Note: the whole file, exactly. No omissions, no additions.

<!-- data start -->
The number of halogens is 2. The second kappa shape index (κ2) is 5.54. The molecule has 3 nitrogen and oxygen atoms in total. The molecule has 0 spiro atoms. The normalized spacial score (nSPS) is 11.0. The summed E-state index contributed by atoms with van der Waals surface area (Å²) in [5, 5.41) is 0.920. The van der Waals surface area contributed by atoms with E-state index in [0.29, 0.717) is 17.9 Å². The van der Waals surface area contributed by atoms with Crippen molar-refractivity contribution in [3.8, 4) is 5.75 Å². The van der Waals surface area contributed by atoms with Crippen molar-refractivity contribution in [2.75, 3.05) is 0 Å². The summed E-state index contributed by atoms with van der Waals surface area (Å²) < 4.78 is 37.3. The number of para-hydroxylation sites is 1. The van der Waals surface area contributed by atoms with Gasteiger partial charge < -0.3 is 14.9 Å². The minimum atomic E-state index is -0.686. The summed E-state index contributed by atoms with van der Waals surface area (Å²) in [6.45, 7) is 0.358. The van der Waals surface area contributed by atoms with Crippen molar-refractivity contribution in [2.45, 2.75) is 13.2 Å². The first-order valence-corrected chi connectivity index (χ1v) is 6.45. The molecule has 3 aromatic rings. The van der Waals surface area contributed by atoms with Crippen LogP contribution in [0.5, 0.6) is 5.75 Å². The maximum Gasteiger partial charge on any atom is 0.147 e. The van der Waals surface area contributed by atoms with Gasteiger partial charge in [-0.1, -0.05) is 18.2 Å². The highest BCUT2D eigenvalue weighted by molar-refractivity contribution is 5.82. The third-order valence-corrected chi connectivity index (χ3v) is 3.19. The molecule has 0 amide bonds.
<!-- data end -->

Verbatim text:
The number of halogens is 2. The second kappa shape index (κ2) is 5.54. The molecule has 3 nitrogen and oxygen atoms in total. The molecule has 0 spiro atoms. The normalized spacial score (nSPS) is 11.0. The summed E-state index contributed by atoms with van der Waals surface area (Å²) in [5, 5.41) is 0.920. The van der Waals surface area contributed by atoms with E-state index in [0.29, 0.717) is 17.9 Å². The van der Waals surface area contributed by atoms with Crippen molar-refractivity contribution in [3.8, 4) is 5.75 Å². The van der Waals surface area contributed by atoms with Crippen molar-refractivity contribution in [2.75, 3.05) is 0 Å². The summed E-state index contributed by atoms with van der Waals surface area (Å²) < 4.78 is 37.3. The number of para-hydroxylation sites is 1. The van der Waals surface area contributed by atoms with Gasteiger partial charge < -0.3 is 14.9 Å². The minimum atomic E-state index is -0.686. The summed E-state index contributed by atoms with van der Waals surface area (Å²) in [6.45, 7) is 0.358. The van der Waals surface area contributed by atoms with Crippen molar-refractivity contribution in [2.45, 2.75) is 13.2 Å². The first-order valence-corrected chi connectivity index (χ1v) is 6.45. The molecule has 3 aromatic rings. The van der Waals surface area contributed by atoms with Crippen LogP contribution in [0.5, 0.6) is 5.75 Å². The maximum Gasteiger partial charge on any atom is 0.147 e. The van der Waals surface area contributed by atoms with Gasteiger partial charge in [-0.1, -0.05) is 18.2 Å². The highest BCUT2D eigenvalue weighted by molar-refractivity contribution is 5.82. The third-order valence-corrected chi connectivity index (χ3v) is 3.19. The molecule has 0 amide bonds.